Young Faculty in the Twenty-First Century: International Perspectives
Maria Yudkevich, Philip G. Altbach, and Laura E. Rumbley, editors
Albany, NY: SUNY Press, 2015 (xii + 364 pages, ISBN 978-1-4384-5727-7, $26.95)
This is a book about teachers and not about teaching. Furthermore, it is a book about data on mass populations of teachers in higher education from ten different countries ungarnished by local anecdote or illustrative portraits of a faculty person in real working conditions. The reason this book is worth paying attention to in this forum is that it shines a comparative light on the perils and possibilities that face new entrants into the academic field – some of whom will be your colleagues. Or rather, because this book is of more interest as a reference for hiring committees and deans, it tells you of the challenges your candidate has faced to reach your attention in the first place. That is if you are open to exploring how to move from even national inbreeding to internationalization of faculty recruitment.
We find here the results of a ten country participative research program into the realities of career preparation, openings and market transparency, prospects and permanence, of the academic life, individually presented and analyzed and then cumulatively assessed by the editors in the final chapter. The countries are Brazil, China, France, Germany, India, Norway, Portugal, Russia, South Africa, and the U.S. There is of course a vast difference in contexts – from massive increase of student demand and a dearth of faculty, to a tedious and precarious shuffle of young faculty into middle age before a realistic prospect of career stability and something coming close to middle class lifestyle. (This latter is an unquestioned normative standard even as it is evident that the status of the academic profession in many societies is falling.)
A number of thematic emphases emerge throughout the chapters, specifically the impact of hiring practices and terms of employment on female faculty, the difficulty of inbreeding and the social burden of academic networking, as well as more common experiences of young faculty such as heavy teaching load and administrative obligations with less time for research. It is agreed that contract and temporary employment with attendant uncertainty is the newest but also most detrimental aspect of current higher education. Some gems, of course, emerge from the textual detail. Male professors can get paid more in India after undergoing a vasectomy, a PhD will get male students out of military service cheaply enough in Russia, females are in the majority of doctoral students in Portugal.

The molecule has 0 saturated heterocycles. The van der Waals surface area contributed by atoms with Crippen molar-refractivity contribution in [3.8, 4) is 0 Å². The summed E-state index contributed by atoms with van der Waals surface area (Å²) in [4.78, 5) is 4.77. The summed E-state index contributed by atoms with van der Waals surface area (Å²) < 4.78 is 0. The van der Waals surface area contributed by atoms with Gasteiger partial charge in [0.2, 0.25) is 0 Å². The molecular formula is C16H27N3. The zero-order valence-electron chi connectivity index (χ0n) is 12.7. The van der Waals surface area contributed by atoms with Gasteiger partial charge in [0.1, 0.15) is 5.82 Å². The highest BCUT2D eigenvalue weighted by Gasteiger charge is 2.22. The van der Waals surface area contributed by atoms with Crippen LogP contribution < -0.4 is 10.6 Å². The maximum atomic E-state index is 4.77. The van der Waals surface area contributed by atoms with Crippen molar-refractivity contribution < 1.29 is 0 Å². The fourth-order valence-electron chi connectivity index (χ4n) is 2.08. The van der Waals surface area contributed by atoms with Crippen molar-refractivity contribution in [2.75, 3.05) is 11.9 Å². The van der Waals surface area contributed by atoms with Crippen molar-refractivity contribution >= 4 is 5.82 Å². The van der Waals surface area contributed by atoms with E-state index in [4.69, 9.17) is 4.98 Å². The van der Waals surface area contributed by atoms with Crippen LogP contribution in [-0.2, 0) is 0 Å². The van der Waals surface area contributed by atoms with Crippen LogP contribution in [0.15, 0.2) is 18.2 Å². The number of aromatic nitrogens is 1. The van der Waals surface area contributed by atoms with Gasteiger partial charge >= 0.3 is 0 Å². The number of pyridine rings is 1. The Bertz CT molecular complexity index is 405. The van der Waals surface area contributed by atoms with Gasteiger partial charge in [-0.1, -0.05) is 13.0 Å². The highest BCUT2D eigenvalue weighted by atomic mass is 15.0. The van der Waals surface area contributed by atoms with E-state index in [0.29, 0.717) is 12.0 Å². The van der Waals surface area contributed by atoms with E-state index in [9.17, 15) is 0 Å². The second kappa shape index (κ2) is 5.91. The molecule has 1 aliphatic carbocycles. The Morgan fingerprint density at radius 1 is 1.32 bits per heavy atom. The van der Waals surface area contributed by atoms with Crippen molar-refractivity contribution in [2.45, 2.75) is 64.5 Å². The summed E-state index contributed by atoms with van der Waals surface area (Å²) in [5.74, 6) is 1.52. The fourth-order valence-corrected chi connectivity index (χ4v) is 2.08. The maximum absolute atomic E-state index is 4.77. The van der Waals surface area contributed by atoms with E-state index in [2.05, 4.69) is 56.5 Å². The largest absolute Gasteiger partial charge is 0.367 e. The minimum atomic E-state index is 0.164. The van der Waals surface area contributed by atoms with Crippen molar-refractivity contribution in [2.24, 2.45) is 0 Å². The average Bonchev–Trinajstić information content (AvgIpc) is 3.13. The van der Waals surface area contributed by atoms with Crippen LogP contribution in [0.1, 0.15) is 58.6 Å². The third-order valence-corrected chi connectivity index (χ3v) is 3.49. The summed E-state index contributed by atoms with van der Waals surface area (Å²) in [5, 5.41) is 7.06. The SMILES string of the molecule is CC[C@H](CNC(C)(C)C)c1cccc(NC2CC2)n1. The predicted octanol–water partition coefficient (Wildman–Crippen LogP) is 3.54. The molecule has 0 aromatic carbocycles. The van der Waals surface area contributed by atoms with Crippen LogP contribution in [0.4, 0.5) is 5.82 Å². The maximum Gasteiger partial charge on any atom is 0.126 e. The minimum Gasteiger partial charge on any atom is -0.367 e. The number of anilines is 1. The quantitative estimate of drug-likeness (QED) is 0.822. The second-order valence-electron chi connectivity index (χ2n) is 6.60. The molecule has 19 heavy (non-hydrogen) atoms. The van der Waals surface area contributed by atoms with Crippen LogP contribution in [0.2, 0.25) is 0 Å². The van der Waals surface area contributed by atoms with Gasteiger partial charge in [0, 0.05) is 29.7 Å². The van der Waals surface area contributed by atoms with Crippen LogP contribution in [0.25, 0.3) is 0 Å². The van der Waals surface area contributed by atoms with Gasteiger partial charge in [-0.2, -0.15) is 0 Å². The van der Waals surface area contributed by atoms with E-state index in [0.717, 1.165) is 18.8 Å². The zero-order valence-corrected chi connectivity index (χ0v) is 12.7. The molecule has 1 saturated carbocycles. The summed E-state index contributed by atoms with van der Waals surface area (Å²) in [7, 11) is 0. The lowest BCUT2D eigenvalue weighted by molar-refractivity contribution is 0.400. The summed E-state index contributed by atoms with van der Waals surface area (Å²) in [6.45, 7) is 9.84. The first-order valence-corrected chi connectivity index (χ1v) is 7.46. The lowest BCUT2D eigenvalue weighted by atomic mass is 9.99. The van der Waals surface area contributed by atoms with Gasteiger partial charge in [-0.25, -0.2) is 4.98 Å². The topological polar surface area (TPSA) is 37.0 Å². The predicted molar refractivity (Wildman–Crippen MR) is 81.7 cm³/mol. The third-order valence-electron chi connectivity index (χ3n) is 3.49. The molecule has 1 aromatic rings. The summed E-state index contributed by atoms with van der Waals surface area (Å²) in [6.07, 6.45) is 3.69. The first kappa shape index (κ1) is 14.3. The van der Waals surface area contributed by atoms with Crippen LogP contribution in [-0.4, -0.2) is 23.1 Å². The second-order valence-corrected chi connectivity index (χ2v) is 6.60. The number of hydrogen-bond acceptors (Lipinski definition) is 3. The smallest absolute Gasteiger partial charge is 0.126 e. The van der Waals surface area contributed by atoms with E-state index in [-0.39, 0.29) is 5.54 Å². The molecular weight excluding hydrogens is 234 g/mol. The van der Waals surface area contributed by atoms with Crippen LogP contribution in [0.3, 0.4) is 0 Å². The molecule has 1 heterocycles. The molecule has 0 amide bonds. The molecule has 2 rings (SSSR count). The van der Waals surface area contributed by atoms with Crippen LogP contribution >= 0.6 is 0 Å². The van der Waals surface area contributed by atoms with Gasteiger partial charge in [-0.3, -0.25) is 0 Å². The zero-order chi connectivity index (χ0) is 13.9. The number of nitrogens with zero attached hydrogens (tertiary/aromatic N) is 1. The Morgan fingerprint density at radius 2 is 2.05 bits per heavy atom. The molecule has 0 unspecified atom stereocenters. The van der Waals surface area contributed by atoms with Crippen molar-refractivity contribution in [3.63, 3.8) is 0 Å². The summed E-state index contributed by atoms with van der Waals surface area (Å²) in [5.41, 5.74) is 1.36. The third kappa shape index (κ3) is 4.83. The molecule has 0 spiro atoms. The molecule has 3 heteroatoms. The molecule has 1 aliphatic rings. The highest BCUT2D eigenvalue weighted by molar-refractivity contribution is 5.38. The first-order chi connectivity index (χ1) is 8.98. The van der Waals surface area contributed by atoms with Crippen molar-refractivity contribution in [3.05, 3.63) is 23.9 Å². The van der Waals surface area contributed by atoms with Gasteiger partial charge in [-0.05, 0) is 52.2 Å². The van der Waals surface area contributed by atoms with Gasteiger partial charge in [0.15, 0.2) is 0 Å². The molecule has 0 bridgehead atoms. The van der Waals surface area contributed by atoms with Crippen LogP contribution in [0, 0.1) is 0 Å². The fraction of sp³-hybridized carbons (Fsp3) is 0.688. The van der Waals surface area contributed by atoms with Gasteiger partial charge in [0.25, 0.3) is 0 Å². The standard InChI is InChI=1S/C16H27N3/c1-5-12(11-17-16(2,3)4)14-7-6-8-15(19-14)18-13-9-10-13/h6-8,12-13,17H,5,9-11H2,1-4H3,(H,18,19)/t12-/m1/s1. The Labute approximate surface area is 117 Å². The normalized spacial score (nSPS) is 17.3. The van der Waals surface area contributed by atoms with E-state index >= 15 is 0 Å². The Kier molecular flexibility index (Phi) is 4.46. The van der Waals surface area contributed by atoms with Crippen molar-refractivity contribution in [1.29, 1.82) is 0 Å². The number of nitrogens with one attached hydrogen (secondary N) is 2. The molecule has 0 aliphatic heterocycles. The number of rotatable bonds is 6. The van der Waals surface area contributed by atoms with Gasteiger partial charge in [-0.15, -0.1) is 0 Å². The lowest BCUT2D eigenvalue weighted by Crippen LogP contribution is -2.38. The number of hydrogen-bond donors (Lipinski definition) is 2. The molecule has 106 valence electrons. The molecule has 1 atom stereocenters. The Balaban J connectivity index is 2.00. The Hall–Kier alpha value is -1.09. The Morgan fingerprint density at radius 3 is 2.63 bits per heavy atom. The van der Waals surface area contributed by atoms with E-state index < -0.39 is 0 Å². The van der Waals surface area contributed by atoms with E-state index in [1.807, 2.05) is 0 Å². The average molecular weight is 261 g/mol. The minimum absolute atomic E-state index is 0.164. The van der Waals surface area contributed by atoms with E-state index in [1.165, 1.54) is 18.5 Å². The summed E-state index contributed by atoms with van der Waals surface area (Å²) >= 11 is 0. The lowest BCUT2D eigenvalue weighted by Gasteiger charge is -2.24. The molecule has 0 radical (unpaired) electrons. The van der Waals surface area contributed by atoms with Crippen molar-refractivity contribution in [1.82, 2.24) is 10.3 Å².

As a foreign born and trained academic teaching abroad, and given the international prospectus of the book, I shall concentrate a few remarks on the international (and not just national) data. Norway is concerned that too much of its government investment in doctoral work funds foreign born scholars, Portugal experiences a brain gain and often requires doctoral students to have international experience, France is relatively closed as a system, whereas South Africa welcomes PhDs from abroad in large number. Interestingly the chapter devoted to the US paid no attention to its cohort of international faculty. Perhaps this is so because international faculty are imagined to be ubiquitous, but alongside collegial anxiety about brain drain from abroad this disregard of the good or otherwise of international recruitment was noteworthy. India and Brazil have fewer foreign imports but radical differences in conditions for young faculty in public (better) or private (worse) sectors. India has a massive teacher shortage whereas the EU experiences long waits for civil servant professors to retire, and in the US there is not even a retirement age.
If teaching religion is to benefit from an international perspective, as I believe it does, it is going to mean pursuing scholars from very different educational settings and looking (for US job searches) beyond easily accessible US-based guild networks. (I leave to others the judgment, case by case, as to whether US-trained international scholars are as international as those trained abroad.) It will mean understanding different pressures faced by potential job candidates from other countries. This book is a great resource for this purpose. Its data may also facilitate the comprehension of institutional pressures that affect the success or otherwise of international scholarly networks and projects as faculty from one country interact with faculty from another. I think of my current project with colleagues from Brazil where the broad data of Elizabeth Balbachevsky's chapter contextualizes what I have picked up in conversation.